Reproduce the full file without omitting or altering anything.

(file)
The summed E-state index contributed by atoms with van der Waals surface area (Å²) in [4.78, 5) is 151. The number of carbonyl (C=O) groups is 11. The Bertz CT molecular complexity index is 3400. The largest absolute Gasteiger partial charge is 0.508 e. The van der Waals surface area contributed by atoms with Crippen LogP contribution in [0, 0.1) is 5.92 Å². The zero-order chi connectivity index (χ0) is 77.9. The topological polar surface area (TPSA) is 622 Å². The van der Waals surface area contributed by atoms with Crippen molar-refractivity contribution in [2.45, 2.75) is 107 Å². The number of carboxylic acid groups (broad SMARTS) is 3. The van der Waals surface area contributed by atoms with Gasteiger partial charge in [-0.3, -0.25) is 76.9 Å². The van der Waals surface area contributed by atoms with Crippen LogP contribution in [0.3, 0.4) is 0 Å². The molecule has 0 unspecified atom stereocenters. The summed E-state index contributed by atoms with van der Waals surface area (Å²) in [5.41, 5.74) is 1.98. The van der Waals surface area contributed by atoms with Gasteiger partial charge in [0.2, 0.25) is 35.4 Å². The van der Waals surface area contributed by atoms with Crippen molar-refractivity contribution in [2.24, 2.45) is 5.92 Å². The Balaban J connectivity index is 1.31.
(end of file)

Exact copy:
The summed E-state index contributed by atoms with van der Waals surface area (Å²) in [4.78, 5) is 151. The number of carbonyl (C=O) groups is 11. The Bertz CT molecular complexity index is 3400. The largest absolute Gasteiger partial charge is 0.508 e. The van der Waals surface area contributed by atoms with Crippen LogP contribution in [0, 0.1) is 5.92 Å². The zero-order chi connectivity index (χ0) is 77.9. The topological polar surface area (TPSA) is 622 Å². The van der Waals surface area contributed by atoms with Crippen molar-refractivity contribution in [2.45, 2.75) is 107 Å². The number of carboxylic acid groups (broad SMARTS) is 3. The van der Waals surface area contributed by atoms with Gasteiger partial charge in [-0.3, -0.25) is 76.9 Å². The van der Waals surface area contributed by atoms with Crippen LogP contribution in [0.3, 0.4) is 0 Å². The molecule has 0 unspecified atom stereocenters. The summed E-state index contributed by atoms with van der Waals surface area (Å²) in [5.41, 5.74) is 1.98. The van der Waals surface area contributed by atoms with Gasteiger partial charge in [0.2, 0.25) is 35.4 Å². The van der Waals surface area contributed by atoms with Crippen molar-refractivity contribution in [2.24, 2.45) is 5.92 Å². The Balaban J connectivity index is 1.31.